Continental 727-224

Another Boeing 727-224, similar to Flight 426 as seen at Denver's Stapleton Airport in January 1975.

Image courtesy of AirNikon. Find more of his photos at


The aircraft struck the ground at 4:11:18 on the right shoulder of runway 35L, just south of the departure end of the runway. It slid almost 2000 feet and came to rest on an airport road.

Six passengers received lumbar or thoracic vertebral fractures; on of these passengers also received serious injuries to her right leg and both of her feet. Two passengers received fractured ankles. Two passengers, one of whom also had a severe neck strain, were hospitalized for more than 48 hours with multiple contusions, abrasions, and bruises.

According to second officer William R. Kocar, when the aircraft came to rest he heard a loud explosive sound and screaming from the passenger cabin. He said he was dazed and shaken and that he attempted to open the cockpit door, "but I don't know what I was holding onto when I was trying to open it; I don't know if I had the door knob." He then yelled "Fire, let's get out of here!" because he thought the aircraft was on fire (miraculously, it was not).

After the captain tried to shut off the aircraft engines, he escaped through the left cockpit sliding window; Kocar and Shelton escaped through the right cockpit window. They then assisted passengers escaping off the wings.

The captain returned to the cockpit through the left cockpit window and again tried unsuccessfully to shut off the engines. He then opened the cockpit door and assisted one of the forward flight attendants from under the coat closet and directed the other out the right cockpit window. He left the aircraft and discussed the engine problems with firemen, who had responded to the crash alarm. The captain once again returned to the cockpit but could not shut off the engines. The firemen then injected fire extinguishing foam and water into the engines and they stopped.

Source: Adapted from National Transportation Safety Board (NTSB) report NTSB-AAR-76-14.

Continental 426 at a Glance
DateAugust 7, 1975
Flight number426
Registration NumberN88777
Crew Fatalities0 of 7
Passenger Fatalities0 of 127
Total Fatalities0 of 134

Air Safety References:
Bartelski, Jan. Disasters in the Air: Mysterious Air Disasters Explained. Airlife Publishing: England, 2001.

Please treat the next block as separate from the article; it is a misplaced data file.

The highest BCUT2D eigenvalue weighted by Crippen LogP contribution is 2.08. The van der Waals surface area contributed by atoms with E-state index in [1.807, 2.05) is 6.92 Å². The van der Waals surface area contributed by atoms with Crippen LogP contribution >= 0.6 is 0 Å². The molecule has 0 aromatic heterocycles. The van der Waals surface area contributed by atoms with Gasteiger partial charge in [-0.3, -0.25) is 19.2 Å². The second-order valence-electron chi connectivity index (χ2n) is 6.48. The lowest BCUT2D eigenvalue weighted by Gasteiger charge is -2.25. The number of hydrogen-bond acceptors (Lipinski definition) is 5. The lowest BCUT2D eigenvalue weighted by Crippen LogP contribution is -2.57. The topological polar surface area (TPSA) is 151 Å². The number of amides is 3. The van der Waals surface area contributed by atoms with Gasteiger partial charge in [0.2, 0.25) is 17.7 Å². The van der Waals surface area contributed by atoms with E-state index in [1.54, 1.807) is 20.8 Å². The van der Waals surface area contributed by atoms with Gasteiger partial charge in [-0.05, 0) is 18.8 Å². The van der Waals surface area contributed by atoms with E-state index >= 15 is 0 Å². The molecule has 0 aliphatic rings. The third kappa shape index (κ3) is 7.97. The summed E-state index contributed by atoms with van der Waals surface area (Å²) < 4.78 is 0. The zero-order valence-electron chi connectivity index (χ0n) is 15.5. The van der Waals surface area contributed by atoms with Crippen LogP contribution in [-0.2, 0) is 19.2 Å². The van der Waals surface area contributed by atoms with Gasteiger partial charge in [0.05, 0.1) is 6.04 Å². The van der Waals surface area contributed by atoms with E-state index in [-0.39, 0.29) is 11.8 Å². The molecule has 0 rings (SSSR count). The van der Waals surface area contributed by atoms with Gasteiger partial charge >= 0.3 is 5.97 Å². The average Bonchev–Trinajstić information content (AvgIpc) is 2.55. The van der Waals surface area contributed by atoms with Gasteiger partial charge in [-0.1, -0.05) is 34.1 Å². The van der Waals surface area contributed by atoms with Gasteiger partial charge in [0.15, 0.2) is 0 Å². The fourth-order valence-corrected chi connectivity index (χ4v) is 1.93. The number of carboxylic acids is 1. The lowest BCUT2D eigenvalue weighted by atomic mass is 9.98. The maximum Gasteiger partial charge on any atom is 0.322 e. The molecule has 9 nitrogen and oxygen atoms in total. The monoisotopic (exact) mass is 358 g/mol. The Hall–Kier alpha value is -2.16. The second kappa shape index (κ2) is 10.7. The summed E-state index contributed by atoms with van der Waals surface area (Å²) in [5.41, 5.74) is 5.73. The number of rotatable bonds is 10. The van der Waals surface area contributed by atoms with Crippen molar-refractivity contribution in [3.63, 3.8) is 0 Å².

Beaty, David. The Naked Pilot: The Human Factor in Aircraft Accidents. Airlife Publishing: England, 1996.
Cushing, Steven. Fatal Words: Communication Clashes and Aircraft Crashes University of Chicago Press: Chicago, 1997.
Faith, Nicholas. Black Box: The Air-Crash Detectives-Why Air Safety Is No Accident. Motorbooks International, 1997.
Gero, David. Aviation Disasters: The World's Major Civil Airliner Crashes Since 1950. Sutton, 2003.
Job, Macarthur. Air Disaster (Volume 1). Aerospace Publications: Fyshwick, Australia, 1995.
Job, Macarthur. Air Disaster (Volume 2). Aerospace Publications: Fyshwick, Australia, 1996.
Job, Macarthur. Air Disaster (Volume 3). Aerospace Publications: Fyshwick, Australia, 1999.
Krause, Shari Stamford. Aircraft Safety: Accident Investigations, Analyses & Applications. McGraw Hill, New York, 1996.
Macpherson, Malcolm. The Black Box : All-New Cockpit Voice Recorder Accounts Of In-flight Accidents. New York: William Morrow, 1998.
Macpherson, Malcolm. On a Wing and a Prayer: Interviews with Airline Disaster Survivors. Perennial, 2002.
Owen, David. Air Accident Investigation, 2nd Edition. Motorbooks International, 2002.
Stewart, Stanley. Emergency! - Crisis on the Flight Deck, 2nd Edition. Airlife Publishing, England, 2003.
Walters, James M. Aircraft Accident Analysis: Final Reports. McGraw-Hill Professional, 2000.
Wells, Alexander T. Commercial Aviation Safety, 3rd Edition. McGraw-Hill Professional, 2001.


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Airline: Continental

Location: Denver's Stapleton Airport

Aircraft: Boeing 727-224

Date: August 7, 1975

Total Fatalities: 0 of 134